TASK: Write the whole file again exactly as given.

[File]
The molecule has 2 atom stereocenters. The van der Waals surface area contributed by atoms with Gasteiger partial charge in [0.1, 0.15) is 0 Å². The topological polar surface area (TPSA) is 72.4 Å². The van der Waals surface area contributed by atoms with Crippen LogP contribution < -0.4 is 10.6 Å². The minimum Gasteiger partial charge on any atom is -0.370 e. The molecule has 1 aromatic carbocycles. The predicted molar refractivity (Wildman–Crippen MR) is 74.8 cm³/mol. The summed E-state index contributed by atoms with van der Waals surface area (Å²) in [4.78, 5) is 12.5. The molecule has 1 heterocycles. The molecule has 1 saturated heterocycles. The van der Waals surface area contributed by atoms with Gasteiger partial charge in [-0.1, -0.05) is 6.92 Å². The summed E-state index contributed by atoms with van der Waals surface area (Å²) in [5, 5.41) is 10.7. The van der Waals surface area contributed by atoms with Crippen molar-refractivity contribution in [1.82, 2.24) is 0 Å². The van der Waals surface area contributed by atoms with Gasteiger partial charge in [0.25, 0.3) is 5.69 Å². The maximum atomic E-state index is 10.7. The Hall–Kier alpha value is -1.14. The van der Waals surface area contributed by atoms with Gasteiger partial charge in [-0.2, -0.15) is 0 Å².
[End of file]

The molecule has 2 atom stereocenters. The van der Waals surface area contributed by atoms with Gasteiger partial charge in [0.1, 0.15) is 0 Å². The topological polar surface area (TPSA) is 72.4 Å². The van der Waals surface area contributed by atoms with Crippen LogP contribution < -0.4 is 10.6 Å². The minimum Gasteiger partial charge on any atom is -0.370 e. The molecule has 1 aromatic carbocycles. The predicted molar refractivity (Wildman–Crippen MR) is 74.8 cm³/mol. The summed E-state index contributed by atoms with van der Waals surface area (Å²) in [4.78, 5) is 12.5. The molecule has 1 heterocycles. The molecule has 1 saturated heterocycles. The van der Waals surface area contributed by atoms with Gasteiger partial charge in [-0.1, -0.05) is 6.92 Å². The summed E-state index contributed by atoms with van der Waals surface area (Å²) in [5, 5.41) is 10.7. The van der Waals surface area contributed by atoms with Crippen molar-refractivity contribution in [1.82, 2.24) is 0 Å². The van der Waals surface area contributed by atoms with Gasteiger partial charge in [0.25, 0.3) is 5.69 Å². The maximum atomic E-state index is 10.7. The Hall–Kier alpha value is -1.14. The van der Waals surface area contributed by atoms with Gasteiger partial charge in [-0.2, -0.15) is 0 Å².